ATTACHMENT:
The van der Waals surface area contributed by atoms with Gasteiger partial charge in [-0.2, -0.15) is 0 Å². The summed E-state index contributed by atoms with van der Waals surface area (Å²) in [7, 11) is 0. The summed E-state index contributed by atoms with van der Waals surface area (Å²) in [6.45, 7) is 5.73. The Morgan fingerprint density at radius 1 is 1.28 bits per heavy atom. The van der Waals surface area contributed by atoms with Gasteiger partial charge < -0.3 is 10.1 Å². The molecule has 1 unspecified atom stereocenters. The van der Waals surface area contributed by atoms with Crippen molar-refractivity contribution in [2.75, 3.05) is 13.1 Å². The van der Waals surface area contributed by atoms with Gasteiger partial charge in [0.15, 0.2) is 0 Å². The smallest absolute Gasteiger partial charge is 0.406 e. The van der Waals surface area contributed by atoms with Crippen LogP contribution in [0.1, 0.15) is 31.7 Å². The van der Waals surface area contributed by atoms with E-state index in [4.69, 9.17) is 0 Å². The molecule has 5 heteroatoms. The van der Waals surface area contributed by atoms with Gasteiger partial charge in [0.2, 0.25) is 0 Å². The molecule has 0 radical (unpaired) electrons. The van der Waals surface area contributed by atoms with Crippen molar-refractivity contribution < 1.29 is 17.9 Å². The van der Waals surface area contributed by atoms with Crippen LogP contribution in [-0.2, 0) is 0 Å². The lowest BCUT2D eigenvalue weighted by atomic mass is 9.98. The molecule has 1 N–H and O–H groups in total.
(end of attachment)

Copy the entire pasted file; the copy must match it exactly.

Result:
The van der Waals surface area contributed by atoms with Gasteiger partial charge in [-0.2, -0.15) is 0 Å². The summed E-state index contributed by atoms with van der Waals surface area (Å²) in [7, 11) is 0. The summed E-state index contributed by atoms with van der Waals surface area (Å²) in [6.45, 7) is 5.73. The Morgan fingerprint density at radius 1 is 1.28 bits per heavy atom. The van der Waals surface area contributed by atoms with Gasteiger partial charge < -0.3 is 10.1 Å². The molecule has 1 unspecified atom stereocenters. The van der Waals surface area contributed by atoms with Crippen molar-refractivity contribution in [2.75, 3.05) is 13.1 Å². The van der Waals surface area contributed by atoms with Gasteiger partial charge in [0.15, 0.2) is 0 Å². The smallest absolute Gasteiger partial charge is 0.406 e. The van der Waals surface area contributed by atoms with Crippen LogP contribution in [0.1, 0.15) is 31.7 Å². The van der Waals surface area contributed by atoms with E-state index in [4.69, 9.17) is 0 Å². The molecule has 5 heteroatoms. The van der Waals surface area contributed by atoms with Gasteiger partial charge in [0.2, 0.25) is 0 Å². The molecule has 0 radical (unpaired) electrons. The van der Waals surface area contributed by atoms with Crippen molar-refractivity contribution < 1.29 is 17.9 Å². The van der Waals surface area contributed by atoms with Crippen LogP contribution in [-0.2, 0) is 0 Å². The lowest BCUT2D eigenvalue weighted by atomic mass is 9.98. The molecule has 1 N–H and O–H groups in total.